Government On Covid 19 Contracts
The government has published a document, providing further information about the procurement of critical testing equipment and services during the early months of the coronavirus (COVID-19) pandemic in 2020.The document outlines the challenges of the situation for procurement:
“The exceptional circumstances in the early months of the pandemic meant there was significant global demand for testing goods and services, so the government had to procure these quickly to ensure the UK had the resources it needed.
To do this, testing goods and services were procured under Regulation 32 of the Public Contracts Regulations 2015. This allows public bodies to award contracts in exceptional circumstances such as an extreme emergency or because a product is only available from a particular supplier.
Most contracts awarded in the early months of the pandemic were awarded through this necessary route but as DHSC systems developed and market capacity grew, a new national framework and purchasing system was established to ensure competition when awarding contracts.
By 2022, the majority of testing contracts were awarded using the new framework and system, with very few contracts awarded using these emergency regulations. Where it is still applied, it is almost always because the product needed can only be provided by a particular supplier.”
The documentation goes on to outline the Government’s approach to fulfilling procurement contracts, explaining that partnerships were critical to the programme and that the Government asked existing suppliers for support and a call was put out for wider industry to support the nation. Many suppliers provided services and goods to the wider COVID-19 response as well as to the testing network.One of the areas the Government has received heavy criticism is in the VIP fast lane contracts, often given to Tory supporters who were close to Government, and in some cases whose provision of equipment failed to meet standards or was otherwise unsuitable. Certainly the UK was not alone in its challenges, with many Government’s transparency being tested.
According to the Government statement, offers of assistance to supply PPE equipment were received through a purpose built GOV.UK portal and 4 dedicated DHSC mailboxes. Some offers of help were also routed through ministers’ offices, parliamentarians or senior officials.The 4 shared mailboxes used were for ‘COVID testing priority contacts’, ‘COVID19 innovation’, ‘COVID testing triage’ and ‘COVID19 offer triage’. These inboxes were used at different points between March 2020 and October 2021 to capture suppliers offering support for testing. Some suppliers emailed their offer directly to a mailbox (self-referring); offers from others were forwarded into a mailbox, or to relevant officials working on the response by ministers, parliamentarians and other parts of government.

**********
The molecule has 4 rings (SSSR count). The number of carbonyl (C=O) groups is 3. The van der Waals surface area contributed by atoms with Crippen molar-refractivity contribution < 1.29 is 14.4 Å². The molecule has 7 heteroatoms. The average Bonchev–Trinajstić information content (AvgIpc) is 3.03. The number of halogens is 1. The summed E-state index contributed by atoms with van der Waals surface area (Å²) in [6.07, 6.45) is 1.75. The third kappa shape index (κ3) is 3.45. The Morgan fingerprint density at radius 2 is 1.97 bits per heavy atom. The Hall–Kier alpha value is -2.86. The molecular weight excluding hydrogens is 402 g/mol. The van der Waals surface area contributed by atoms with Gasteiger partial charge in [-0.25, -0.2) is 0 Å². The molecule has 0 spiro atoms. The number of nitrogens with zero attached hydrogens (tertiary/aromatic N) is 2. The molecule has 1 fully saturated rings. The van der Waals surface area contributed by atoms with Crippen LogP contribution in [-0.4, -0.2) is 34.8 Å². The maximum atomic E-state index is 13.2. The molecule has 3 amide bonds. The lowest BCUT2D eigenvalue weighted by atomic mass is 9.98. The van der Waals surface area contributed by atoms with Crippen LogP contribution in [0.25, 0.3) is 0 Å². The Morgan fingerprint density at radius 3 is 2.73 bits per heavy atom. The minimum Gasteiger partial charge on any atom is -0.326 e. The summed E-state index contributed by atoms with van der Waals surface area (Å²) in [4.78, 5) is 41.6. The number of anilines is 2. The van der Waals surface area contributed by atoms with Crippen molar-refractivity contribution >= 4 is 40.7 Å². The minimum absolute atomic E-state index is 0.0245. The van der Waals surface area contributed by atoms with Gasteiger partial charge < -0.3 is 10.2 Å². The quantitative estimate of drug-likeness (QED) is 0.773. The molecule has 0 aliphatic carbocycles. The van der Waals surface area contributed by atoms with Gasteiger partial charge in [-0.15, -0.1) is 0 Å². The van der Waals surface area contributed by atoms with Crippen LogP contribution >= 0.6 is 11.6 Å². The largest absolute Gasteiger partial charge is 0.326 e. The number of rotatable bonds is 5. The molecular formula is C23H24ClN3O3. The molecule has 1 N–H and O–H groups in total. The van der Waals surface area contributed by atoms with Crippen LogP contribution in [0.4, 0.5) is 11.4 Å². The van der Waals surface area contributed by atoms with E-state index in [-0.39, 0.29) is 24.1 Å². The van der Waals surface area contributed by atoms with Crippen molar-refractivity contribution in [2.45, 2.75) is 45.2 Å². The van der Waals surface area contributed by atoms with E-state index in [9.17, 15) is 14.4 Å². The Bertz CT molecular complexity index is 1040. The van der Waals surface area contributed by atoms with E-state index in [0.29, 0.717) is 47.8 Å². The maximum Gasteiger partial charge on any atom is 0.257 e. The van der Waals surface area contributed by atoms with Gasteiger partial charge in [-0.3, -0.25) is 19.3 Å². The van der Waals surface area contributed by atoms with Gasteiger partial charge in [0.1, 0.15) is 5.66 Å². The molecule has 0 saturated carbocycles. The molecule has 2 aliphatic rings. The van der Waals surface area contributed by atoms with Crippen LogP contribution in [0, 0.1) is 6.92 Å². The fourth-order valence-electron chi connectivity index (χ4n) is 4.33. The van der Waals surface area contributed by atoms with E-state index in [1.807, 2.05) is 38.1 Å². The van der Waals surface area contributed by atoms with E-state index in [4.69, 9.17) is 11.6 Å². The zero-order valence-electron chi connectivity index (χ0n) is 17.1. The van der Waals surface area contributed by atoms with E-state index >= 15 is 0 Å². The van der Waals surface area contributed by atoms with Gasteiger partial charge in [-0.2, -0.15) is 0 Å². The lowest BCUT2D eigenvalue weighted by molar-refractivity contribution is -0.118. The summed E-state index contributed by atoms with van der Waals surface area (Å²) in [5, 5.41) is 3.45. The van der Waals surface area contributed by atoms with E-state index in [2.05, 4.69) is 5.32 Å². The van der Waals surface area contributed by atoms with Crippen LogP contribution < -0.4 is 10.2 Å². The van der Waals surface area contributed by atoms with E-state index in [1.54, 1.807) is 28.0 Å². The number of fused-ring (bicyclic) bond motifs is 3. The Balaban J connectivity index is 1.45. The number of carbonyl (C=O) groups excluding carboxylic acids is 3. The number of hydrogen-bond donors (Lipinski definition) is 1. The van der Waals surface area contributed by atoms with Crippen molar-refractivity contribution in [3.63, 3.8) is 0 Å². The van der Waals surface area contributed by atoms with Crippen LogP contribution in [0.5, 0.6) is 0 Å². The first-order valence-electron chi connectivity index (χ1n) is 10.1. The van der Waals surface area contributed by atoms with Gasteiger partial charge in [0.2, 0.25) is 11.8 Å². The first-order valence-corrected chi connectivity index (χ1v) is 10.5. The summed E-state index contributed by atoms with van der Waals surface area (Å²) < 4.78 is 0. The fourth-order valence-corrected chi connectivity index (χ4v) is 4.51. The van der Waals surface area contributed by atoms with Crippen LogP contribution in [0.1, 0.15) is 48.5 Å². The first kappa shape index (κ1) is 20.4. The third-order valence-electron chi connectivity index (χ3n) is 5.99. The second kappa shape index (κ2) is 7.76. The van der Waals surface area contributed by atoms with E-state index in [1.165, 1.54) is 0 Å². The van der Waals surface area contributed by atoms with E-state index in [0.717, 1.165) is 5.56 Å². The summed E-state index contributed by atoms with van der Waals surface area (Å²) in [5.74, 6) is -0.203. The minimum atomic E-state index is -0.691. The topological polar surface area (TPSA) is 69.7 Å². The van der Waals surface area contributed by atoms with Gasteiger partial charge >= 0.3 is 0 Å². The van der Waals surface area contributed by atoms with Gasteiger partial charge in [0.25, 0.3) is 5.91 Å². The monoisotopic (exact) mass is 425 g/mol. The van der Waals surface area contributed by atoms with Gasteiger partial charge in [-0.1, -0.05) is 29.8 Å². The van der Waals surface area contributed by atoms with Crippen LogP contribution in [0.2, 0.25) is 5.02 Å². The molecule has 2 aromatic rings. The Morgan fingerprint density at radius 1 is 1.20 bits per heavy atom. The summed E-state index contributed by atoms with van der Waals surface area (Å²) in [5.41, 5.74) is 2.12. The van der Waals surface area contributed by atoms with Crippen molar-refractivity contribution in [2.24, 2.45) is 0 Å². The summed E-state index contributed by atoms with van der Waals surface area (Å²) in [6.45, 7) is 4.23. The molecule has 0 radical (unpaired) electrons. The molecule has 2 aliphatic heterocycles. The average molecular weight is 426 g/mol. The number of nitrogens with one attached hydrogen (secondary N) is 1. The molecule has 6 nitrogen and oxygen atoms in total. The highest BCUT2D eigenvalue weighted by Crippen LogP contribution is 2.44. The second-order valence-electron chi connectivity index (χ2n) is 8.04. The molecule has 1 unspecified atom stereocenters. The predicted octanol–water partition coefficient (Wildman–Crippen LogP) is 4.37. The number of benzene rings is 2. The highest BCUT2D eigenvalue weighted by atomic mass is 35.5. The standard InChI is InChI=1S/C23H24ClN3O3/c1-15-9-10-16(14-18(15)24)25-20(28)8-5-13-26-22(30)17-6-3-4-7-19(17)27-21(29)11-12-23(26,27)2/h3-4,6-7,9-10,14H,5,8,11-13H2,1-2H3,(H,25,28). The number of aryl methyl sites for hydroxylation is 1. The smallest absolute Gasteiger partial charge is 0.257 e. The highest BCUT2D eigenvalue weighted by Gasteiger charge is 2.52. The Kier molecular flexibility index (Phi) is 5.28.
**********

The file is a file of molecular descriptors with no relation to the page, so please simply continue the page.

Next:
Even though the National Audit Office criticised the use of a fast track procurement process during covid, this document attests that all offers of support were assessed and triaged by civil servants working on testing procurement and there was no separate VIP route or channel for testing suppliers, and that ministers were not involved in the evaluation or procurement process for contracts. However, for emails related to specific, urgent offers or to services or products that were high priority or were from a supplier with an established reputation in diagnostics, or wider health services, the email could be tagged as “VIP”, “Fast Track” or “Priority”. These tags helped the DHSC team to identify which offers and emails should be prioritised to ensure viable offers progressed quickly to meet the nation’s need for testing. The tags also helped officials to provide progress reports to ministers and senior colleagues. The tags purportedly did not relate to the status of the referrer and suppliers were not aware of the tagging system.
All offers were purportedly evaluated by commercial professionals against the same criteria, assessing value for money and their ability to meet the government’s rigorous standards and deliver the service required. The COVID-19 testing services provided by suppliers were often for complex or innovative scientific products or services so where necessary, an expert technical evaluation process was also carried out.
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